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Roasting a turkey breast without drying it out?

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Sweet Pea Sep 20, 2006 04:22 PM

I'm craving roast turkey, but don't want to do a whole bird. How do you cook just the breast (skin on, bone in) without it getting dried out?

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    Bride of the Juggler RE: Sweet Pea Sep 20, 2006 04:34 PM

    I know it's old fashioned, but a Reynolds roasting bag does the trick. Just get the bid turkey size, the extra folds in the bag won't matter.

    I slide fresh sage leaves under the skin for gorgeous presentation and great flavor.

    Thank you.

    2 Replies
    1. re: Bride of the Juggler
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      Bride of the Juggler RE: Bride of the Juggler Sep 20, 2006 07:02 PM

      I should have mentioned I always use a Kosher turkey, which goes through a salting process similar to brining. Thank you.

      1. re: Bride of the Juggler
        Kitchen Queen RE: Bride of the Juggler Sep 21, 2006 04:35 AM

        Oh- It's the best way. That's how I always make my Thanksgiving turkey. A winner hands down! Cook with garlic cloves, fresh herbs, apple slices and veges. YUM!

      2. phofiend RE: Sweet Pea Sep 20, 2006 04:37 PM

        Brine! 1/4 cup kosher salt (or 36 grams of any salt) per quart of water, plus any herbs and spices you fancy. I also add about a teaspoon of sugar to aid browning, and a few slices of lemon, but it is not really neccessary. Soak the meat at least 6 hours. Preheat your oven to 375-400, and drain the breast and dry well with paper towels. Smear the skin with butter, and roast until juices run clear. The guidelines say 180 degrees, but I always stop at 155 degrees. It will go up another 5-7 degrees when resting. Nobody's died yet, and the meat is juicy and tender.

        1. PBSF RE: Sweet Pea Sep 20, 2006 05:05 PM

          Start with a fresh turkey breast. Frozen will be drier regardless how one roast it. I also brine it: 1 1/2 c kosher salt (1 cup table), 1 1/2 cup granulated sugar and enough water to cover the turkey breast. Brine for about 5-6 hours.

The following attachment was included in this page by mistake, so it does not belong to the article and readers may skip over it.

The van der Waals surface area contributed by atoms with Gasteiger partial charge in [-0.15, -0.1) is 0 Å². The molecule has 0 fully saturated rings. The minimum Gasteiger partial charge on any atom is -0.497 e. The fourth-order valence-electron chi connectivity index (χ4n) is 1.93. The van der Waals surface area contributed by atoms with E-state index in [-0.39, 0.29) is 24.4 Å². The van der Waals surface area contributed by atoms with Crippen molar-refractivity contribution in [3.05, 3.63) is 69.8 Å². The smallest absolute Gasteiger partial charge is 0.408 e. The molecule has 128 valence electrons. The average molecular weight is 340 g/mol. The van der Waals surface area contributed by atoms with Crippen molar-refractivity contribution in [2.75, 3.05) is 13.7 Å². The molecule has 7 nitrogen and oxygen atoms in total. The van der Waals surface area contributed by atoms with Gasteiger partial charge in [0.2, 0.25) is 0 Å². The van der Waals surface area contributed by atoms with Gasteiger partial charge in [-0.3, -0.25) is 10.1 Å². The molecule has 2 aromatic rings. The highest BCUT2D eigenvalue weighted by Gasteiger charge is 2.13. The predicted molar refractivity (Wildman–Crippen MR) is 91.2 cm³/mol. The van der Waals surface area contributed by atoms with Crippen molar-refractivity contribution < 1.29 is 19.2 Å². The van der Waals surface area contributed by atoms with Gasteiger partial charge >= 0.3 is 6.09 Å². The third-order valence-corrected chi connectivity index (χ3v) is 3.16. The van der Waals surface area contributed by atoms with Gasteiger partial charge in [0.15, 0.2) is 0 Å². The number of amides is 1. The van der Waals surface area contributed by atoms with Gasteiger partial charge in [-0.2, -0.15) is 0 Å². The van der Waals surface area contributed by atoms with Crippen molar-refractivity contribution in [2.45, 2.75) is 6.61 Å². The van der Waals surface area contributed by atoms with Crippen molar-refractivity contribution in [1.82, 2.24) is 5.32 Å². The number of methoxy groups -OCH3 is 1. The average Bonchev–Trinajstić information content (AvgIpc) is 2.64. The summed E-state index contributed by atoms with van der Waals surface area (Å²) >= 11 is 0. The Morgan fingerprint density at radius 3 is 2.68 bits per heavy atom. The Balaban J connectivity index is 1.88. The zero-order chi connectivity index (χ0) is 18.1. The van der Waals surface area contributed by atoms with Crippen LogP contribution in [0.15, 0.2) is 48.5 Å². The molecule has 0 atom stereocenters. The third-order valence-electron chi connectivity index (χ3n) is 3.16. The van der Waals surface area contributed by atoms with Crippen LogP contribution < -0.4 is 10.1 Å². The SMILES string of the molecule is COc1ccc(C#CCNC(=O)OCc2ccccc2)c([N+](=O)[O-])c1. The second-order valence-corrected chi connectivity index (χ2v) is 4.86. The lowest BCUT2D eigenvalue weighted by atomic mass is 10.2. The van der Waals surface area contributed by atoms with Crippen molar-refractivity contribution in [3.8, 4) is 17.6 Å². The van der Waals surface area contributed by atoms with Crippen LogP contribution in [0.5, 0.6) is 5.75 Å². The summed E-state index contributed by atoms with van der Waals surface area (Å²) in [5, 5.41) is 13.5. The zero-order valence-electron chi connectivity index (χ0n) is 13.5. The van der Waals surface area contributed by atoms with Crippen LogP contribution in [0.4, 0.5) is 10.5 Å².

Take out, rinse and dry. Brush with melted butter. Place breast on a roasting rack.
          Preheat oven to 450 degree. In a large roasting pan, add about 1/4 inch of chicken stock (if you are making gravy) or water, 1 small onion, 1 carrot, 1 rib of celery...all cut up. Place the breast in the roasting pan. Roast for 30 minutes, turning the pan once.
          Turn down oven to 325 and roast an additional 30 to 45 minutes. Add a little more stock or water if necessary. I roast to 160 degree internal temperature.
          Let it rest for about 20 minutes. Slice it against the grain is important.

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            nja RE: Sweet Pea Sep 20, 2006 05:09 PM

            Good advice from phofiend and PBSF. The only thing I'll add is, if you have the time, allow the breast to thoroughly air-dry in the fridge after you brine it. And yes, 155 to 160 internal temp is the way to go.

            -Nick

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              cheryl_h RE: Sweet Pea Sep 20, 2006 05:09 PM

              I echo the posts by phofiend and PBSF. Brining and roasting to an internal temperature of 150 work for me. Meat comes out juicy with browned skin.

              1. monkeyrotica RE: Sweet Pea Sep 20, 2006 07:04 PM

                In addition to brining, I've found that cooking with the breast down/bone up helps retain moisture.

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                  divingchef RE: Sweet Pea Sep 20, 2006 08:20 PM

                  An instant read thermometer is your friend-get the kind that can be calibrated.Should read 32 in an ice water slurry or 212 in boiling water.
                  Brineing does add flavor and moisture but is not necessary...take it out at 155 and let it rest a while.

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                    dano RE: Sweet Pea Sep 21, 2006 04:24 AM

                    i pull ~ 150 tops-depending on size. as said a thermometer is your friend.

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                      bigdaddyindavalley RE: Sweet Pea Sep 21, 2006 04:45 AM

                      Here's how my Mom has done it for years - Cover the bird with Lawry's seasoning and garlic salt. Put the bird breast side down on a v shaped roasting rack. Then she cuts out one of the large sides of a brown paper grocery bag to make a 3 sided tent. She coates the remaining large side (the top of the tent) in canola oil, and cooks the bird under the tent. The result is the juciest, tastiest and crispiest bird ever!

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